The black sheep is often the only one in their family who realizes that something is wrong. This may not be true for every member of a family, but it is often the case that someone in the family has enough insight to see what’s happening and feel pain about it.

The rest of the family can have their own delusions about how things are going, and they may even be abusive in ways they don’t realize. By denying or ignoring a problem, they are actually doing something abusive by putting themselves first instead of helping out a loved one who needs assistance.

Your family won’t discuss the things that have hurt you, even if some of them were intentional.

When a family member is a black sheep, they’re often too wounded to confront the pain. They will go through life avoiding dealing with it, which only makes things worse.

They feel isolated and alone because no one wants to talk about what’s going on in their lives. The black sheep’s family won’t discuss the things that have hurt them, even if some of them were intentional. It’s all part of an unspoken conspiracy: “If we never mention your problems or struggle, then maybe you’ll just disappear.”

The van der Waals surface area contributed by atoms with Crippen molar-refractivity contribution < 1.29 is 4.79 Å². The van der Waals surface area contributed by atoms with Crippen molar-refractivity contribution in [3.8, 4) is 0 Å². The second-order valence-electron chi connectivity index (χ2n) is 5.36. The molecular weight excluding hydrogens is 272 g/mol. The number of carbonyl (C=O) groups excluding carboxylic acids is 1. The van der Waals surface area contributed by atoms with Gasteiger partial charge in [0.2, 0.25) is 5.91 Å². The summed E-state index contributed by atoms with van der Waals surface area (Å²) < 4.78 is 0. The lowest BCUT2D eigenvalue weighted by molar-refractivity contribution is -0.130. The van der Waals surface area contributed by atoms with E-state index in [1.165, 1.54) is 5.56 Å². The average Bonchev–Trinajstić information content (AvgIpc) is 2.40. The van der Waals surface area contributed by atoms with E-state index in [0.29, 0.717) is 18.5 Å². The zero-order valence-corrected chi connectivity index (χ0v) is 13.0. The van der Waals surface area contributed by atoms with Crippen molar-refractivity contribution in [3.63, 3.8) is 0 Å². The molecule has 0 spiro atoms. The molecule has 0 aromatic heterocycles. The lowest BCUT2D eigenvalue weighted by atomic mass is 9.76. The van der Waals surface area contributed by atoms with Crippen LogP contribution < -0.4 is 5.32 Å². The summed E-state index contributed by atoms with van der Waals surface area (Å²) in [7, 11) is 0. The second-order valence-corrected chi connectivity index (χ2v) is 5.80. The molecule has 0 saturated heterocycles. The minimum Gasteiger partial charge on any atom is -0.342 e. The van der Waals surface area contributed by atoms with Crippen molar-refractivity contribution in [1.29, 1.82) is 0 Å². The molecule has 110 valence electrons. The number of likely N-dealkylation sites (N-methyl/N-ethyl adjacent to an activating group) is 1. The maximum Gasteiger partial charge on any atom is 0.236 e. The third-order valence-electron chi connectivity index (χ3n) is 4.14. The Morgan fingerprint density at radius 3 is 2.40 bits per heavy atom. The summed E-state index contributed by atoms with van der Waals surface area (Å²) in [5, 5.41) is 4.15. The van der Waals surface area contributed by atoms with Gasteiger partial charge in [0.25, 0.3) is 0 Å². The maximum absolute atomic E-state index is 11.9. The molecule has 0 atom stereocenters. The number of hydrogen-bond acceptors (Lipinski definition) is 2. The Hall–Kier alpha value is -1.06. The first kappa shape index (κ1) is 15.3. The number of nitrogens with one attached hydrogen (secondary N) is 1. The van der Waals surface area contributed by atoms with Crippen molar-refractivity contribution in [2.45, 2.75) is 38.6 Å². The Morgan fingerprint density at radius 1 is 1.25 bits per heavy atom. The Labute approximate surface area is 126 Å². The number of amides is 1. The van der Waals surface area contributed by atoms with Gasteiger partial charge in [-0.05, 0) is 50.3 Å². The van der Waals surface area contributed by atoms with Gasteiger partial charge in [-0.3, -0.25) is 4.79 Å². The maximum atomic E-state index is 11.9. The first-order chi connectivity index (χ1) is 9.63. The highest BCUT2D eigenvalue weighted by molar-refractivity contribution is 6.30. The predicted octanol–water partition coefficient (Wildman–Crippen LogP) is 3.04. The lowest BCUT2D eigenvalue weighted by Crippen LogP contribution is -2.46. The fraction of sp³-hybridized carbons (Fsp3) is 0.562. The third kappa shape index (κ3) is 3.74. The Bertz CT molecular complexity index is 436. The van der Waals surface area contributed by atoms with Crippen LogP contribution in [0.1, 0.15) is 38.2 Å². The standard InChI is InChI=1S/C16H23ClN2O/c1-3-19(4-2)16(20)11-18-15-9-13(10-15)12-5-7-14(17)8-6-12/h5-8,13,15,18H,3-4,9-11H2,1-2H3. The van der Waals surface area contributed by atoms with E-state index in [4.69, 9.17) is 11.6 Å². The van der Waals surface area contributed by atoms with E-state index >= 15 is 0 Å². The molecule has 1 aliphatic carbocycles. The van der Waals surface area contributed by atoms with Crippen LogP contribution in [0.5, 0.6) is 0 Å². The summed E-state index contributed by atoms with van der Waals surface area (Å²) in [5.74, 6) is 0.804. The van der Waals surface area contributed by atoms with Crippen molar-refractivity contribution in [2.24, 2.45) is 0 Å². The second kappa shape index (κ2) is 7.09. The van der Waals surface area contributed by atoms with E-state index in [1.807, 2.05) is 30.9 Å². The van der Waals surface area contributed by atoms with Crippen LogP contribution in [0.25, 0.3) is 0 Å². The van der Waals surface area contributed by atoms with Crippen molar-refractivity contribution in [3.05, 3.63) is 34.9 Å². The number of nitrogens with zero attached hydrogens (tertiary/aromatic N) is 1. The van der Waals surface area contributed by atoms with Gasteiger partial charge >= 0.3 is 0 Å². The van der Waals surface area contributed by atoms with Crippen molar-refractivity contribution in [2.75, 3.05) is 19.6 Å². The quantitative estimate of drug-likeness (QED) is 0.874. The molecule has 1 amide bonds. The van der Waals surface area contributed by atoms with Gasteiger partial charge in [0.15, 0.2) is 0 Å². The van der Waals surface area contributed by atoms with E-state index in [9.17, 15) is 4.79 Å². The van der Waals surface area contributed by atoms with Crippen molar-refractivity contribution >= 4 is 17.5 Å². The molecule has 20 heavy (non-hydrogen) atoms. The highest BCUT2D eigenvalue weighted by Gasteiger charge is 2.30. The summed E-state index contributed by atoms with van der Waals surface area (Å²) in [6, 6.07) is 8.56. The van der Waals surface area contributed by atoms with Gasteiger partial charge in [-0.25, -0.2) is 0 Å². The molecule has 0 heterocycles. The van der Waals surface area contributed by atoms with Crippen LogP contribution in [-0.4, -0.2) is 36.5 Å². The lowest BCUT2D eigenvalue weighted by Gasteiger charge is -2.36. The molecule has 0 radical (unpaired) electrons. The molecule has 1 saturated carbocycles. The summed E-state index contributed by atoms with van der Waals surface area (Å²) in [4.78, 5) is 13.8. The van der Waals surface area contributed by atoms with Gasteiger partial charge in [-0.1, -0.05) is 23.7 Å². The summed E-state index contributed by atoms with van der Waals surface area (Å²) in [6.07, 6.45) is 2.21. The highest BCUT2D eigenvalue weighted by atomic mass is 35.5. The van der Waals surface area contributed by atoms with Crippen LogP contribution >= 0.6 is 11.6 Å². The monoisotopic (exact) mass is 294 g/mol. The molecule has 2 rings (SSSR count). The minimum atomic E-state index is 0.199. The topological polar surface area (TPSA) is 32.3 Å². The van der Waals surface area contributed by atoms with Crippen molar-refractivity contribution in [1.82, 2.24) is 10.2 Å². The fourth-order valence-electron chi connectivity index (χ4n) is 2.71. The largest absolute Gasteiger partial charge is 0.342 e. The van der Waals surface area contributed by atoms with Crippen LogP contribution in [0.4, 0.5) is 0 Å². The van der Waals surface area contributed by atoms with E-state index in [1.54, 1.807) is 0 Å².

But being ostracized has consequences. And not just for the black sheep themselves but for everyone around them as well. If this person could make peace with their past and start healing from any trauma (if there was any). It would change everything for everyone involved!

If this sounds familiar, it might be time to reconsider your relationship with your family of origin

If this sounds familiar, it might be time to reconsider your relationship with your family of origin. Your family of origin is the family you grew up with and that you know best. It doesn’t necessarily mean your biological parents; it can include extended family as well.

While many people find their families of origin helpful and supportive, others have a complicated relationship with them. Sometimes, toxic elements within these relationships can cause us to become isolated from our own support systems. Or even harm our mental health over time.

If changing the way you view yourself feels daunting or impossible at this point—don’t worry! There are other options for support and resources out there if you’re looking for them.


If this sounds familiar, it might be time to reconsider your relationship with your family of origin. A lot of people have trouble leaving their family behind. And that is understandable. It can be hard to let go of the closeness and comfort you’ve always known. But if it’s not working for you anymore, sometimes it’s better just to let go and move on. This can be a difficult process. But finding love from others who accept all of you can help heal old wounds while building new ones in their place